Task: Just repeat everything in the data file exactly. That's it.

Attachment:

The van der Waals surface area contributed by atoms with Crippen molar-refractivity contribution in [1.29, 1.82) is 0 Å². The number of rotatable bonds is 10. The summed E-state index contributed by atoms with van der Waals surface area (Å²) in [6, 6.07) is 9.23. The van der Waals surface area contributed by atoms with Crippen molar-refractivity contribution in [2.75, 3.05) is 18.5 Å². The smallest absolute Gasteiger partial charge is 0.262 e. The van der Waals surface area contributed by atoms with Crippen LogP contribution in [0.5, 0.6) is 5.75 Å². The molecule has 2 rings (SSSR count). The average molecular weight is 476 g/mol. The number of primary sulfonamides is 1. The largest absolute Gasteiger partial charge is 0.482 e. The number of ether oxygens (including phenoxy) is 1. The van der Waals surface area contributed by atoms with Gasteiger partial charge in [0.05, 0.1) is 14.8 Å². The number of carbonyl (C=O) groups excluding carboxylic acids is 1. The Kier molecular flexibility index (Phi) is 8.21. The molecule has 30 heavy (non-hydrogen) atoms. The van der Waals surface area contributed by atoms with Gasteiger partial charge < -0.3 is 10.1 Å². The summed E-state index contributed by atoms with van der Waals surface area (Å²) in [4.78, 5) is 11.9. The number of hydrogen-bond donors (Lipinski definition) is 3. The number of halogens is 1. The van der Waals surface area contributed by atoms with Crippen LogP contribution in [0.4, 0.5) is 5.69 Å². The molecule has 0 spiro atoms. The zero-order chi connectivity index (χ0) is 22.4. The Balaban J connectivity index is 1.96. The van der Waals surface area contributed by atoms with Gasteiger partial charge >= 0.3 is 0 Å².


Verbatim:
The van der Waals surface area contributed by atoms with Crippen molar-refractivity contribution in [1.29, 1.82) is 0 Å². The number of rotatable bonds is 10. The summed E-state index contributed by atoms with van der Waals surface area (Å²) in [6, 6.07) is 9.23. The van der Waals surface area contributed by atoms with Crippen molar-refractivity contribution in [2.75, 3.05) is 18.5 Å². The smallest absolute Gasteiger partial charge is 0.262 e. The van der Waals surface area contributed by atoms with Crippen LogP contribution in [0.5, 0.6) is 5.75 Å². The molecule has 2 rings (SSSR count). The average molecular weight is 476 g/mol. The number of primary sulfonamides is 1. The largest absolute Gasteiger partial charge is 0.482 e. The number of ether oxygens (including phenoxy) is 1. The van der Waals surface area contributed by atoms with Gasteiger partial charge in [0.05, 0.1) is 14.8 Å². The number of carbonyl (C=O) groups excluding carboxylic acids is 1. The Kier molecular flexibility index (Phi) is 8.21. The molecule has 30 heavy (non-hydrogen) atoms. The van der Waals surface area contributed by atoms with Gasteiger partial charge < -0.3 is 10.1 Å². The summed E-state index contributed by atoms with van der Waals surface area (Å²) in [4.78, 5) is 11.9. The number of hydrogen-bond donors (Lipinski definition) is 3. The number of halogens is 1. The van der Waals surface area contributed by atoms with Crippen LogP contribution in [0.4, 0.5) is 5.69 Å². The molecule has 0 spiro atoms. The zero-order chi connectivity index (χ0) is 22.4. The Balaban J connectivity index is 1.96. The van der Waals surface area contributed by atoms with Gasteiger partial charge >= 0.3 is 0 Å².